Since Storage Area Networks (SAN)  were introduced in the mid-90s, they have been the storage solution of choice for IT admins looking for fast storage that could scale with their organization’s capacity requirements. SAN vendors around the world promise the ability to scale capacity to their customers, but it turns out, that scale comes with a catch.

A typical SAN environment, might look like the one illustrated below:

SAN vs NAS storage: diagram of a typical SAN environment

With SANs, there are three separate networks an organization needs to worry about deploying and maintaining.

First, there’s the underlying ethernet network connecting the clients to one another. Next, a Fibre Channel network connects a SAN’s block storage to client machines. Lastly, an entirely separate metadata network interfaces with each client via custom drivers (which need to constantly be kept up to date) to serve content stored on that block storage.

Beyond management, scaling capacity turns out to be a huge problem with SANs.

Yes, administrators can add newly purchased block storage devices to their Fibre Channel network, but the newly added storage will reside in a separate namespace. By default, from a user’s perspective, that might mean half of their project lives on the D:\ drive, and the other half on the E:\ drive.

Here’s a diagram of SAN architecture before adding additional block storage devices:

SAN vs NAS storage: diagram of SAN architecture before adding additional block storage devices

And here it is after adding additional block storage devices:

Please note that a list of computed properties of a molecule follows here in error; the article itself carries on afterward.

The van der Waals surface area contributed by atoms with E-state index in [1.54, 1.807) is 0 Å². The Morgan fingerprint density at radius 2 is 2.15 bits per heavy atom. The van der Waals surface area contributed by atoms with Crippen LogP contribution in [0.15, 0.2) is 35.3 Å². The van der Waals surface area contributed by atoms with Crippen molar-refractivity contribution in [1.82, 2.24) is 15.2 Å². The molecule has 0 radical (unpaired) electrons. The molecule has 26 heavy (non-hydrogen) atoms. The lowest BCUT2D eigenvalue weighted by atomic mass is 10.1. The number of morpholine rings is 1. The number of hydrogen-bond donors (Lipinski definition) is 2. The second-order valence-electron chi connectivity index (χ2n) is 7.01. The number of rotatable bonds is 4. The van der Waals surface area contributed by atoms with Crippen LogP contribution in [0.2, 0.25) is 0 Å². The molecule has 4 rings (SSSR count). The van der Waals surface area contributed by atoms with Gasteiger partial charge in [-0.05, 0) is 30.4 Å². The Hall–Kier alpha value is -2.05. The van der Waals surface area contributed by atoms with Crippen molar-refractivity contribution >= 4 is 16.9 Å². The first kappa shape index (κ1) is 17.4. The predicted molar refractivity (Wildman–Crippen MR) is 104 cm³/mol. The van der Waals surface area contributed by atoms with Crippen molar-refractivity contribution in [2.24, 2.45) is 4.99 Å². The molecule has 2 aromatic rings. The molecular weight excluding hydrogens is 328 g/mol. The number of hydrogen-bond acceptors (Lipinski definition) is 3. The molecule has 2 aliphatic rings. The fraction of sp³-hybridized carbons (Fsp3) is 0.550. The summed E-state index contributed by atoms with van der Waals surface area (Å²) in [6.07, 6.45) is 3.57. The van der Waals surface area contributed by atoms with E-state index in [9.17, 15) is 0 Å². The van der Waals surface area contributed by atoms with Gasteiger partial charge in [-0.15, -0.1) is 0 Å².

SAN vs NAS storage: diagram of typical SAN environment after adding additional block storage devices

SAN vendors cleverly allow their customers to add new block storage to their network by concatenating new block storage devices to existing ones. Technically, two separate stripe groups exist, but the SAN is able to abstract that away from end users. Unfortunately, performance for the concatenated storage device greatly suffers, so administrators usually resort to wiping the SAN and restriping all devices so their users can quickly access their data all from a single namespace.

Here’s SAN architecture after concatenating a block storage device:

SAN vs NAS storage: diagram of SAN architecture after concatenating a block storage device Although data “lives” under a single namespace, data residing on the newly added block storage device will be much slower to access than data living on the storage devices with the original stripe group.

SAN vs NAS storage: Which scales better?

The only way around SAN’s inherent scaling issues is to switch over to a NAS (Network Attached Storage) architecture like Qumulo.

Instead of having three separate networks to maintain, organizations simply connect a NAS product to their existing ethernet network. With Qumulo’s node-based architecture, you can scale capacity all under one namespace without suffering any degradation in performance so end users can quickly access the data they need when they need it. Simply add another node to your Qumulo cluster, and increase capacity and performance of your storage.

SAN vs NAS storage: diagram of Qumulo's node-based architecture, an example of NAS

Scaling capacity and performance is as easy as adding another node to your Qumulo cluster. Data will live under one namespace, and users will be able to access it quickly.

Lastly, there’s an entirely unique way Qumulo helps your organization scale in ways both SAN and traditional NAS cannot. Qumulo can run both in your data center, as well as in the public cloud. So whether you need storage for burst computing, virtualized workflows, or archiving data to the public cloud, Qumulo will be able to meet your needs.

If you’re interested in learning more about how Qumulo can meet all of your scale needs, reach out. We’d love to talk with you!

Grant leads the performance teams at Qumulo towards building the fastest file system in the world.

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